COVID-19 repercussions and oil price volatility are deepening Iraq’s economic woes. GDP contracted sharply in 2020 driven by a steep decline in oil production and non-oil output. Twin surpluses turned into large deficits in 2020 putting pressure on public debt and foreign currency reserves. Economic outlook depends on oil market developments and reforms implementation. Key risks relate to the deteriorating security situation, delayed vaccination rollout and setbacks in oil markets, with severe consequences on poverty and unemployment.
The twin shocks took a heavy toll on Iraq’s economy, with GDP (at factor cost) posting a contraction of 10.4% in 2020. Growth was weighed down by depressed global oil demand and adherence to OPEC+ production cuts agreement which led to a 17.6% contraction in oil GDP. The non-oil economy also underwent a 9% contraction as the COVID-19 induced lockdown battered domestic demand with religious tourism and services sectors suffering the most. Weak domestic demand and cheaper imported goods kept inflation pressures low with headline and core inflation only edging up to 0.6 and 1.0% in 2020, respectively.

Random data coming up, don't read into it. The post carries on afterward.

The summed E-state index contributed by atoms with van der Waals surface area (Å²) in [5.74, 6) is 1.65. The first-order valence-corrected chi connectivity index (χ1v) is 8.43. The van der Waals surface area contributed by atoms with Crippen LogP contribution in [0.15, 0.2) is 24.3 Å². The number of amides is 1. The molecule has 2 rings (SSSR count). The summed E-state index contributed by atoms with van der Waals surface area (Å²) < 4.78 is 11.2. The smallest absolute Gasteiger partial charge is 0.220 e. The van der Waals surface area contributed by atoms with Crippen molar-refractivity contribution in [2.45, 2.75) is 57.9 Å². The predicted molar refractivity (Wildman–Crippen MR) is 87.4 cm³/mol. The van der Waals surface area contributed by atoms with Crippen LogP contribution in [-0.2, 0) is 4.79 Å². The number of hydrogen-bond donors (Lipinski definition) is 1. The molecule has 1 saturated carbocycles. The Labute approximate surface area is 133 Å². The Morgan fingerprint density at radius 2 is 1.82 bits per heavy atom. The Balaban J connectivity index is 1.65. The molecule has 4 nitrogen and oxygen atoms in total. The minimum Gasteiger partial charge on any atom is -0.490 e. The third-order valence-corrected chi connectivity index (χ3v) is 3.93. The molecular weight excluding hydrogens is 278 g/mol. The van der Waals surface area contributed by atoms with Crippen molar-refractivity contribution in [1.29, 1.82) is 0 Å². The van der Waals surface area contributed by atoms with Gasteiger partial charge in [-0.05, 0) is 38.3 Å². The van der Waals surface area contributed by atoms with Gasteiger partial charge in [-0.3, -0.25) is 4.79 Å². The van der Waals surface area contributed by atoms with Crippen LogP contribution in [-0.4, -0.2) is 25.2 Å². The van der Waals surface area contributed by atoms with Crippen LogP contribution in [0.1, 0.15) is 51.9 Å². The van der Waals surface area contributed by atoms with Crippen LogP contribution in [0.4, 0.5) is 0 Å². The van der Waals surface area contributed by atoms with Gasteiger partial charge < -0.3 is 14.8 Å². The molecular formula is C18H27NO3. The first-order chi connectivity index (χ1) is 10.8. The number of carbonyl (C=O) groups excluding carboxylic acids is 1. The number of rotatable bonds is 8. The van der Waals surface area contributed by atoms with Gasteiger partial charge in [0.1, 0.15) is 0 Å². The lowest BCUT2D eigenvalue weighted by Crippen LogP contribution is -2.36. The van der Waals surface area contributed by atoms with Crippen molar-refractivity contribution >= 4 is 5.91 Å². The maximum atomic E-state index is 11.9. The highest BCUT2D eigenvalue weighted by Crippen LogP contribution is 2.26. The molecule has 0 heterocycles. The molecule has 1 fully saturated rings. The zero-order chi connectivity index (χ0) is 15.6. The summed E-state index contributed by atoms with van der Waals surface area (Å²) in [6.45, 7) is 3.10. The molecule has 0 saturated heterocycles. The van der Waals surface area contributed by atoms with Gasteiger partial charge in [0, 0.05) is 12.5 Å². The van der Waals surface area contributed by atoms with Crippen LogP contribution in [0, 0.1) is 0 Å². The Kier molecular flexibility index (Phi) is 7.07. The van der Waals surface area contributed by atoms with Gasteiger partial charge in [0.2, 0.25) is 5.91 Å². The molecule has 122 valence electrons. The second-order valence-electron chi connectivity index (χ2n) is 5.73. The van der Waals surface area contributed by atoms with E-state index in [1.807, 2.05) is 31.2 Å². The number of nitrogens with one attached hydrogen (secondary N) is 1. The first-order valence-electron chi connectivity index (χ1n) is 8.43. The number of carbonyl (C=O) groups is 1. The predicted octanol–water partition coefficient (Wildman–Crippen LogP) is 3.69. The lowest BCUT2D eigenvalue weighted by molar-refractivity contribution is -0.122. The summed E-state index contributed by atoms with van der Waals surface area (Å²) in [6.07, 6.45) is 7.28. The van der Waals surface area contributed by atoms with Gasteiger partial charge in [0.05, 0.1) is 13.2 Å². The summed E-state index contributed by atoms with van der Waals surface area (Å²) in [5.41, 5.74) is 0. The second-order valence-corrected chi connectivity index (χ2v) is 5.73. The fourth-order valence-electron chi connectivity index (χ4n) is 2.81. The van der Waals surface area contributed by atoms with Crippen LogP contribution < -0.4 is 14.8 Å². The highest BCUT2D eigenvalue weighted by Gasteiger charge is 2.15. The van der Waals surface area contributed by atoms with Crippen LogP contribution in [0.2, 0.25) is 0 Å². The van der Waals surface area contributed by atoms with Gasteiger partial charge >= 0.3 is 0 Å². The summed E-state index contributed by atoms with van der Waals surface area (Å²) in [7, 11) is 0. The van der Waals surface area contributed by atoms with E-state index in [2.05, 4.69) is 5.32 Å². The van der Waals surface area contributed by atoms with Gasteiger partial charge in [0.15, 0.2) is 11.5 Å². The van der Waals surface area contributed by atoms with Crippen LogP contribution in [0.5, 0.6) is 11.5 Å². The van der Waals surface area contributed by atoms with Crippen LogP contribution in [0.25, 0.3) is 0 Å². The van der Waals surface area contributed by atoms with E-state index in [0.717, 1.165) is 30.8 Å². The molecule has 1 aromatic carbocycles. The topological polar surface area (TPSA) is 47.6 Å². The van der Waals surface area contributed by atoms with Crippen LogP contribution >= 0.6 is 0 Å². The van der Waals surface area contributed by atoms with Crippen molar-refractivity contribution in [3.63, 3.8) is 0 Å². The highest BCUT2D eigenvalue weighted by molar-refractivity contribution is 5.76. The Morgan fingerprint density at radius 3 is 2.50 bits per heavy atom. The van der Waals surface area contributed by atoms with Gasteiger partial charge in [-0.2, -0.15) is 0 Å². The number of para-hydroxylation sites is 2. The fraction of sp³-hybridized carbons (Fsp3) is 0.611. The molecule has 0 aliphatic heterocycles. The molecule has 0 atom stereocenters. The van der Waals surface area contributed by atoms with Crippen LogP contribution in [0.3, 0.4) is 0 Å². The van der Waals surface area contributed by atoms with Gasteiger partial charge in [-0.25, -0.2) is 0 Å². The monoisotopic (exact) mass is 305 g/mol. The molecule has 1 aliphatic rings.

Iraq’s economic outlook hinges on the evolution of COVID-19, global oil markets prospects, and reforms implementation. The economy is forecast to gradually recover on the back of rising oil prices and OPEC+ production quotas. GDP growth in Iraq is projected to rise to 1.9% in 2021 and 6.3% on average over the subsequent two years. Delays in vaccine rollout would lead to additional lockdowns, which in turn impact economic activity. Non-oil GDP is forecast to recover in 2021, growing by 5.5% before converging to a historical potential GDP growth trend in 2022-23.